Berkeley officials granted Iceland a one month extension Friday to install a temporary cooling system and pump out 4,200 pounds of potentially toxic ammonia.
“The city recognizes, based on the information provided us, that the extension is a reasonable request,” said Assistant Fire Chief Gil Dong.
Last month Berkeley ordered Iceland to have a temporary cooling system in place by Aug. 22. Now the skating rink will have until Sept. 23 to install the system, which Iceland General Manager Jay Wescott said will cost about $100,000 to operate over the next seven months.
Dong said Iceland will be allowed to use the temporary system through April 15, 2006, at which time Iceland must complete upgrades to its permanent cooling system.
Iceland has contracted with Willy Bietak Productions to supply the temporary cooling system, which will contain 800 pounds of ammonia. The company has said that it had too many projects to install the system before Sept. 23.
Iceland’s current system lacks key safety features and the city lacks the resources to handle an accidental release of 4,000 pounds of ammonia, said Dong. In the case of a major release, ammonia could harm residents as far as a mile downwind from the South Berkeley rink.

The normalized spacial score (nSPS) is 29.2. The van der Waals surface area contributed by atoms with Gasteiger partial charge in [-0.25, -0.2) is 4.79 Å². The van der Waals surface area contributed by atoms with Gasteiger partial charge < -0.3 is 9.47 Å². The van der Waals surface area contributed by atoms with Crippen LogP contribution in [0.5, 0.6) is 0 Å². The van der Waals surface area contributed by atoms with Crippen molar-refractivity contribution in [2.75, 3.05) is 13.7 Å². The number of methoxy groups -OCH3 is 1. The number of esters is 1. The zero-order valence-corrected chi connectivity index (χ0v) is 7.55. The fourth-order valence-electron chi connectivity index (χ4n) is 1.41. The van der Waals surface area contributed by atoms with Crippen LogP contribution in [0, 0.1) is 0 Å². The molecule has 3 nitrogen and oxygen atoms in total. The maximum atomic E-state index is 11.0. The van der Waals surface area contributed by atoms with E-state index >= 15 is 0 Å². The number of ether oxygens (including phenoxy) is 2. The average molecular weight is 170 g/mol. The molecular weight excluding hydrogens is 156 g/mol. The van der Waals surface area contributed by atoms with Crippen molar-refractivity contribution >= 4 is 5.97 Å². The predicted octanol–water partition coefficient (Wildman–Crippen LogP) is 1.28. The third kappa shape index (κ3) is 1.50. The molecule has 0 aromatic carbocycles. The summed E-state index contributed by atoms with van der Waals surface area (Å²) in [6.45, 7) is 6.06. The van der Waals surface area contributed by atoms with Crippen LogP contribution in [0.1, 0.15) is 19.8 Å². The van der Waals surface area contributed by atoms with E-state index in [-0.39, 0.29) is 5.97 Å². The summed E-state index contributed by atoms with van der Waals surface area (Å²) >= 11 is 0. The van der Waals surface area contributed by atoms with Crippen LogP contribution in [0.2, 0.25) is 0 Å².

There has been little progress on fixing the rink’s cooling system. Berkeley Building Official Joan MacQuarrie confirmed last week that the city rejected Iceland’s application to do the work and have yet to receive updated plans.
“Once we get the temporary system up and running then we’ll move quickly getting the permanent system done,” Wescott said. He added that Iceland might have to shut down temporarily next April if cooling system upgrades are not completed.m